For the last week I've been playing with a versatile and intriguing product: Ice Resin. Along the way I've learned a few tips and tricks to share with you. First, some general information: Ice Resin is a two-part, jeweler's-grade clear epoxy. Besides the two-part epoxy, you will also need a release agent (think of it as Pam for molds). Trust me--when you run out of this, you are finished. It's that important. You will also need a mold to pour the epoxy into, as well as any colorants or inclusions that you might wish to add to the mixture.
Let's start with molds; you have a few options here. First, you can purchase craft molds. These are reusable polypropylene molds available in several basic shapes. Again, remember to spray the molds with release agent to prevent the epoxy from sticking to the mold.
A second mold possibility is one that you create using found objects and Mold n' Pour. Mold n' Pour is a two-part putty that hardens into a flexible, reusable mold. One caution: don't over-knead the Mold n' Pour. (Trust me on this one. . .) The putty above is not thoroughly mixed; you can tell by the marbled appearance that it still needs to be mixed more.
The Mold n' Pour here is well-mixed--no more white striations. Seriously, though, if you get carried away and over-knead the putty, it will start hardening in your hands. Two minutes is long enough, even if it feels good in your hands and you are having fun. I've used a couple of Vintaj brass pieces here, as well as some seashells that I picked up off the beach in Tel Aviv many years ago. Isn't that baby conch shell the sweetest? Unfortunately, I didn't have enough Ice Resin left to fill this one, but I've ordered more.
Another possibility is using a pre-made frame as a mold. I tried two different types, a Memory Frame that I had sealed the back of with clear packing tape, as well as some jewelry blanks with a hollow well in which to pour the resin. (I used a 1-1/2" copper patina Memory Frame on the left and a oval jewelry blanks similar to this and this on the right, except that I used a smaller sized oval for the pendant.) The paper insert in the Memory Frame is from Graphic45's Steampunk Debutante 8" x 8" pad. If you are using a non-glossy paper beneath your epoxy, you must coat the paper on both sides with white glue or Mod Podge to seal it. If you don't, the paper will become translucent.
Once you have your molds ready, you can mix the epoxy. As is typical for any epoxy, measuring precisely and mixing thoroughly are critical. Read all of the directions before you begin. If the room in which you are working is cool, it will help to let both bottles sit in a sink full of very warm water for 30-40 minutes before you try to mix the parts. When you are ready to mix your epoxy, begin with Part A, the resin, and add the same amount of part B, the hardener. Stir for at least two minutes, making sure that the two parts are completely mixed. If you have any questions about mixing, go here to the Ice Resin site for instructions and pictures.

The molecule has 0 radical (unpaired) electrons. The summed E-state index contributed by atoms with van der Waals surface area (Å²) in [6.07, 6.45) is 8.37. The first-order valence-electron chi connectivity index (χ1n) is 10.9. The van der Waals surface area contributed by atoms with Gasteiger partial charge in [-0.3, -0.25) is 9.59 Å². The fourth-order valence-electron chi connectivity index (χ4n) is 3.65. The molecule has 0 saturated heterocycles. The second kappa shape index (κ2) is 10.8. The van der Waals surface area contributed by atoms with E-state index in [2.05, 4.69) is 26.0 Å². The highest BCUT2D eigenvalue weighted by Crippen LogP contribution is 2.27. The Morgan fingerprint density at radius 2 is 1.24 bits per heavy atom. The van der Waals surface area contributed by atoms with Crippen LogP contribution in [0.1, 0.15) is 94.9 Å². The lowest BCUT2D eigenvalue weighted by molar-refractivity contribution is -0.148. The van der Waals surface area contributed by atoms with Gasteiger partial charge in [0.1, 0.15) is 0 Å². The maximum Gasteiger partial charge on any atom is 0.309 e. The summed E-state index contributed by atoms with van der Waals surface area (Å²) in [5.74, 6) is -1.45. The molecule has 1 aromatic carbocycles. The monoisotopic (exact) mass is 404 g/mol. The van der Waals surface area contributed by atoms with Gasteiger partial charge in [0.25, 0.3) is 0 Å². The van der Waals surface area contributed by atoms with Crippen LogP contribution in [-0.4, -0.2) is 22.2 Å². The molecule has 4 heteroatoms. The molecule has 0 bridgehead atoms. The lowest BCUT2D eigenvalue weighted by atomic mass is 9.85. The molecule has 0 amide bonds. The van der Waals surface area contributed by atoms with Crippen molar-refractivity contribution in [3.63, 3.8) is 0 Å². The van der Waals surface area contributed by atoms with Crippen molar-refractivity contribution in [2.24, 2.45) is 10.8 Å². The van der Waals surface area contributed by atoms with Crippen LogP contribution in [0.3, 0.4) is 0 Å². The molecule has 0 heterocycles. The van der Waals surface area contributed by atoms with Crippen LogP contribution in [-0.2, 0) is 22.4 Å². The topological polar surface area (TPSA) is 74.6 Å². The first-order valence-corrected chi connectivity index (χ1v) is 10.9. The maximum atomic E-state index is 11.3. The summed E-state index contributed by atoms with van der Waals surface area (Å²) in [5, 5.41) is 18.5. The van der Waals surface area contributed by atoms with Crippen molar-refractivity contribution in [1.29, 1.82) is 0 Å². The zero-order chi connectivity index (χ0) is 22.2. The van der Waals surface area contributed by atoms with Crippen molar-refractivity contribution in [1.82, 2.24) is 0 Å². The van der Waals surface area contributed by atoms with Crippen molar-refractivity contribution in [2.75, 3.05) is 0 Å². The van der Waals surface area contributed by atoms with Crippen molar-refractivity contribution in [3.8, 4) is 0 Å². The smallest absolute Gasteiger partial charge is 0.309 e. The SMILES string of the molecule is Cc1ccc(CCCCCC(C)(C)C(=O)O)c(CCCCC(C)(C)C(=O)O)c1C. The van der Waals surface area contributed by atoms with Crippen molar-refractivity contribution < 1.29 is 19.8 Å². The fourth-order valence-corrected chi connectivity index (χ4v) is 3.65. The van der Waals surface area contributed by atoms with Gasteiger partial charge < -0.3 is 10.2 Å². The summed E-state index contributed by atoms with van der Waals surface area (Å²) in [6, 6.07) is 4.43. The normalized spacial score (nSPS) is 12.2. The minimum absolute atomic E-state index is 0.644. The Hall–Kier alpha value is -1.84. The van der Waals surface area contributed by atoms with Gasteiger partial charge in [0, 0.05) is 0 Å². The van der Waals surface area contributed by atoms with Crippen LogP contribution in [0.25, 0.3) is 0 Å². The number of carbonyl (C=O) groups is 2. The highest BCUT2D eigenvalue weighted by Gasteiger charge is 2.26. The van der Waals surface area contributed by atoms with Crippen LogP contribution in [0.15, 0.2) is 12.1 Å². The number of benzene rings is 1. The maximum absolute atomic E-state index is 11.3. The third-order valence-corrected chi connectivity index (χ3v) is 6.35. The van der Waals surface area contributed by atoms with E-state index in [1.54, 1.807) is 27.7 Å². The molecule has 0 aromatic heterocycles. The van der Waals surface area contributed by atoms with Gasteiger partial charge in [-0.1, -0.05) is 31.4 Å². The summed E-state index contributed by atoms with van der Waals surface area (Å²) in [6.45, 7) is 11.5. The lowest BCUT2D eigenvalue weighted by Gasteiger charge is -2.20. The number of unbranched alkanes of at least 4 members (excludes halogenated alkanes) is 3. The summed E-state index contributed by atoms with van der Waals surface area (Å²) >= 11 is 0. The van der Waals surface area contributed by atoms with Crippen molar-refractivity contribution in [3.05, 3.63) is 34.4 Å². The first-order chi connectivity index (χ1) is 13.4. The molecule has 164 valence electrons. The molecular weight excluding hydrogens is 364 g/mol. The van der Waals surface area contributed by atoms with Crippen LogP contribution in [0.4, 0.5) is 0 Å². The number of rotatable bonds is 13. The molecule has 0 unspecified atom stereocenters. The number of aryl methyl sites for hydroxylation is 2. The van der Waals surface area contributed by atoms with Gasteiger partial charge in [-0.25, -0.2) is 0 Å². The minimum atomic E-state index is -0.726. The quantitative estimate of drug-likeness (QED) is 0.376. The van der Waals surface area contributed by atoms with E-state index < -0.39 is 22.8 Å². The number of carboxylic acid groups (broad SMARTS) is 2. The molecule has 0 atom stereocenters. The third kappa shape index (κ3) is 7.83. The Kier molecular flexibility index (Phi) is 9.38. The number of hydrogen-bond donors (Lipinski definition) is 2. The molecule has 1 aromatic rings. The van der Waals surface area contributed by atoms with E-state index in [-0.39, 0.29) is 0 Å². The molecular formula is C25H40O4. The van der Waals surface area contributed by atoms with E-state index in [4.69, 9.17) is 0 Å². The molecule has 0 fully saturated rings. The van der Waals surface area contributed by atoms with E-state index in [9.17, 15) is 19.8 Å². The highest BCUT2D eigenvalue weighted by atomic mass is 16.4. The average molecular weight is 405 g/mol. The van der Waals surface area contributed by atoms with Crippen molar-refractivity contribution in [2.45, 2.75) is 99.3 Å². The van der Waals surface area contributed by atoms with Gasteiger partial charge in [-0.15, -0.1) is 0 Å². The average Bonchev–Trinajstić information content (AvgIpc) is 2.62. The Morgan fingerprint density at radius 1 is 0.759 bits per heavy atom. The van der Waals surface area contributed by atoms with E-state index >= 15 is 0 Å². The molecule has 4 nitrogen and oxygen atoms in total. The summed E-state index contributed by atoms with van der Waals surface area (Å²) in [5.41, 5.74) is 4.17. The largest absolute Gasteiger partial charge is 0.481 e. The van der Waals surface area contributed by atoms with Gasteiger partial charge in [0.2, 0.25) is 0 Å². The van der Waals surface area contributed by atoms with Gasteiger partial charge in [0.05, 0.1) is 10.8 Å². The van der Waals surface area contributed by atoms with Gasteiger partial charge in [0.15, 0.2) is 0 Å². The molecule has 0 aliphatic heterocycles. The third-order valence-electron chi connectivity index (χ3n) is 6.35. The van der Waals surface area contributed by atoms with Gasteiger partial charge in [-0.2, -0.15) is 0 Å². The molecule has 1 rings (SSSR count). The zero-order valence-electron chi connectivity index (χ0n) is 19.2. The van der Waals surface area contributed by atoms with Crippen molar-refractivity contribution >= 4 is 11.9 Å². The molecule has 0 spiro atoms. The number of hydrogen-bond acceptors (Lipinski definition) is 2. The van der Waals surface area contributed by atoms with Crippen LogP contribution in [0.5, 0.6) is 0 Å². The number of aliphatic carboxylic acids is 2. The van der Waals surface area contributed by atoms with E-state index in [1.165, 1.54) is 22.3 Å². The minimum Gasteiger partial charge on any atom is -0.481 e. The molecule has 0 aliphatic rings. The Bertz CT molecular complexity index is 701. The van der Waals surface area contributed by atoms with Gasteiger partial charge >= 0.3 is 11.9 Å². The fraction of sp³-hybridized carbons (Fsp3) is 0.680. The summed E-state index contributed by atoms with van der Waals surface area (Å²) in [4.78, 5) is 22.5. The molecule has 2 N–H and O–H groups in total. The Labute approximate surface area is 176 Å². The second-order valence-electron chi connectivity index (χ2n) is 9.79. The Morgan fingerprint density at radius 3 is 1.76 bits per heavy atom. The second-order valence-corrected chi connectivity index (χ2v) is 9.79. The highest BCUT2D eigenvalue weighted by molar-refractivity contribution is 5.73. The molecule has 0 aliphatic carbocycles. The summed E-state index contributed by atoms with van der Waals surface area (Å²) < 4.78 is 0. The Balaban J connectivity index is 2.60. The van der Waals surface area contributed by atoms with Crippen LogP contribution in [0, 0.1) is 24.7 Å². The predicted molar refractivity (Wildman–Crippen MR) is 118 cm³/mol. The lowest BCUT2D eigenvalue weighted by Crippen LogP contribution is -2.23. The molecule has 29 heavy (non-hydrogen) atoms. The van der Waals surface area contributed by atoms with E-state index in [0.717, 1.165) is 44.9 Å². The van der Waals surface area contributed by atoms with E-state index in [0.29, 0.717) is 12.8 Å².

After you have mixed your epoxy, let it sit for about five minutes if you have any bubbles. (I had no bubbles, but I had heated the bottles in warm water before I started; I think the gentle heat helped by thinning the resin a bit.) You will have about 30-45 minutes of working time to work with the resin after it is mixed. I mixed two batches of the epoxy, making one fluid ounce both times--1/2 oz. of both resin and hardener. Because I had my molds prepared ahead of time, I had plenty of time to use all of the epoxy before it started to get hard.
The epoxy will be clear when you mix it well. I knew that I wanted to add some color to my Ice Resin. You can purchase oil-based colorants, but if you have artists' oil paint on hand, that works well also. (Here is more information on coloring Ice Resin.) I poured a small amount of clear resin into a second plastic cup to add color and stirred it in with the amount of paint that was on a toothpick--a small amount goes a long way.
When you are pouring the ice resin, you probably will not be able to get a convex surface on your first pour. (Again, trust me on this one. . .) If you want a convex surface, let it dry and add a few drops to the top of your dry epoxy the next day. The epoxy is self-leveling, so don't count too highly on surface tension to keep it in place if you try to add too much.
To a second plastic container I added some white oil paint.
When I removed these pieces from their molds the next day, I really didn't like them at all. They looked "plastic-y." However, when I pulled out my Copic Various inks and started dripping ink on these, they quickly became some of my favorites. I love it when an experiment turns out right!
Here was a second white piece after being doctored by Copic Various inks.
And here it is after I drilled holes, added jump rings and beads, and attached a chain.
To the Memory Frame and Steampunk Debutante piece I added a Vintaj bee charm.
This little blue beauty needed a VIntaj bird charm and more of my superstore beads.
These are Sunday jewelry, for sure!
I hope that you get a chance to play with Ice Resin. As you can see, I had a hard time knowing when to stop, and I have several more pieces to dress up next time I get a chance to play. Thank you for visiting the In Touch blog today!